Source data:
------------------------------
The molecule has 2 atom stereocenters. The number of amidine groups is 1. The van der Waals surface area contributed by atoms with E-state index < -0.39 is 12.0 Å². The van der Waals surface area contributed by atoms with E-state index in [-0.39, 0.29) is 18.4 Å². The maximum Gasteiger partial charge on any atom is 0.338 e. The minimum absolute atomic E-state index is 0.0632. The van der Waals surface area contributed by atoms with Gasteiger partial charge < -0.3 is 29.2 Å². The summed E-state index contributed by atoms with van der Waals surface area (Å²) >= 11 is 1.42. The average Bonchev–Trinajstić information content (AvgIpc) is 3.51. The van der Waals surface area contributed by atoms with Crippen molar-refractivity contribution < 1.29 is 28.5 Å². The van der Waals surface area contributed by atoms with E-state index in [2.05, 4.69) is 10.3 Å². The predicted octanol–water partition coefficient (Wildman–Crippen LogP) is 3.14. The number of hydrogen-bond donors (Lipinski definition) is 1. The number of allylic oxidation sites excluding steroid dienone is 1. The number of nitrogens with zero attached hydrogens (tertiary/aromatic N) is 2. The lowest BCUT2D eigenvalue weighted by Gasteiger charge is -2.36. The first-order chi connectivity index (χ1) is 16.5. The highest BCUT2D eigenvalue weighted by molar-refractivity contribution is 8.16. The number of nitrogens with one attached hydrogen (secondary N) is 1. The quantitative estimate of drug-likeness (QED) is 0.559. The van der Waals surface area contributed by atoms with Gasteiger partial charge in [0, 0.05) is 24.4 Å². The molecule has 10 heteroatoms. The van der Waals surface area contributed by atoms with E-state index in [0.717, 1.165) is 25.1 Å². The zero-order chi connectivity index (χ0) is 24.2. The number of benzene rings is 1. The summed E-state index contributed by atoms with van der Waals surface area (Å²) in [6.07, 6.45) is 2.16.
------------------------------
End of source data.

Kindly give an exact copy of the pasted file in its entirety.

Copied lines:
The molecule has 2 atom stereocenters. The number of amidine groups is 1. The van der Waals surface area contributed by atoms with E-state index < -0.39 is 12.0 Å². The van der Waals surface area contributed by atoms with E-state index in [-0.39, 0.29) is 18.4 Å². The maximum Gasteiger partial charge on any atom is 0.338 e. The minimum absolute atomic E-state index is 0.0632. The van der Waals surface area contributed by atoms with Gasteiger partial charge < -0.3 is 29.2 Å². The summed E-state index contributed by atoms with van der Waals surface area (Å²) >= 11 is 1.42. The average Bonchev–Trinajstić information content (AvgIpc) is 3.51. The van der Waals surface area contributed by atoms with Crippen molar-refractivity contribution < 1.29 is 28.5 Å². The van der Waals surface area contributed by atoms with E-state index in [2.05, 4.69) is 10.3 Å². The predicted octanol–water partition coefficient (Wildman–Crippen LogP) is 3.14. The number of hydrogen-bond donors (Lipinski definition) is 1. The number of allylic oxidation sites excluding steroid dienone is 1. The number of nitrogens with zero attached hydrogens (tertiary/aromatic N) is 2. The lowest BCUT2D eigenvalue weighted by Gasteiger charge is -2.36. The first-order chi connectivity index (χ1) is 16.5. The highest BCUT2D eigenvalue weighted by molar-refractivity contribution is 8.16. The number of nitrogens with one attached hydrogen (secondary N) is 1. The quantitative estimate of drug-likeness (QED) is 0.559. The van der Waals surface area contributed by atoms with Gasteiger partial charge in [0, 0.05) is 24.4 Å². The molecule has 10 heteroatoms. The van der Waals surface area contributed by atoms with E-state index in [0.717, 1.165) is 25.1 Å². The zero-order chi connectivity index (χ0) is 24.2. The number of benzene rings is 1. The summed E-state index contributed by atoms with van der Waals surface area (Å²) in [6.07, 6.45) is 2.16.